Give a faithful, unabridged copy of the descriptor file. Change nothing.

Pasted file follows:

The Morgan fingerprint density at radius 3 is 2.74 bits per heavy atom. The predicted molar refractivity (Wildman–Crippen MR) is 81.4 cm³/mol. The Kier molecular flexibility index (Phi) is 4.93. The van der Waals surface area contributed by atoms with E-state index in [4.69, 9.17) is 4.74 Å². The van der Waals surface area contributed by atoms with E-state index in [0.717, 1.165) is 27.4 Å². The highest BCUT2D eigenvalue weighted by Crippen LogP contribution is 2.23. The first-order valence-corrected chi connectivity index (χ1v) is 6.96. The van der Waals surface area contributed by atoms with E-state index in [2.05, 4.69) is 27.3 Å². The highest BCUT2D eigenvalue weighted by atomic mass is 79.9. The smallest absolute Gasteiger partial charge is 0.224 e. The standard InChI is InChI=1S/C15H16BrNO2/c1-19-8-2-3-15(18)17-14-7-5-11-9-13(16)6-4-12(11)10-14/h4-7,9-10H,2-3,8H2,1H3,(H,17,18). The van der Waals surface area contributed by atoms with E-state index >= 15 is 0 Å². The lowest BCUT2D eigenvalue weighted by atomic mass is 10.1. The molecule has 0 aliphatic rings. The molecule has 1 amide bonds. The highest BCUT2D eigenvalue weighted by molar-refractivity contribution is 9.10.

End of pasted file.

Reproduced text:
The Morgan fingerprint density at radius 3 is 2.74 bits per heavy atom. The predicted molar refractivity (Wildman–Crippen MR) is 81.4 cm³/mol. The Kier molecular flexibility index (Phi) is 4.93. The van der Waals surface area contributed by atoms with E-state index in [4.69, 9.17) is 4.74 Å². The van der Waals surface area contributed by atoms with E-state index in [0.717, 1.165) is 27.4 Å². The highest BCUT2D eigenvalue weighted by Crippen LogP contribution is 2.23. The first-order valence-corrected chi connectivity index (χ1v) is 6.96. The van der Waals surface area contributed by atoms with E-state index in [2.05, 4.69) is 27.3 Å². The highest BCUT2D eigenvalue weighted by atomic mass is 79.9. The smallest absolute Gasteiger partial charge is 0.224 e. The standard InChI is InChI=1S/C15H16BrNO2/c1-19-8-2-3-15(18)17-14-7-5-11-9-13(16)6-4-12(11)10-14/h4-7,9-10H,2-3,8H2,1H3,(H,17,18). The van der Waals surface area contributed by atoms with E-state index >= 15 is 0 Å². The lowest BCUT2D eigenvalue weighted by atomic mass is 10.1. The molecule has 0 aliphatic rings. The molecule has 1 amide bonds. The highest BCUT2D eigenvalue weighted by molar-refractivity contribution is 9.10.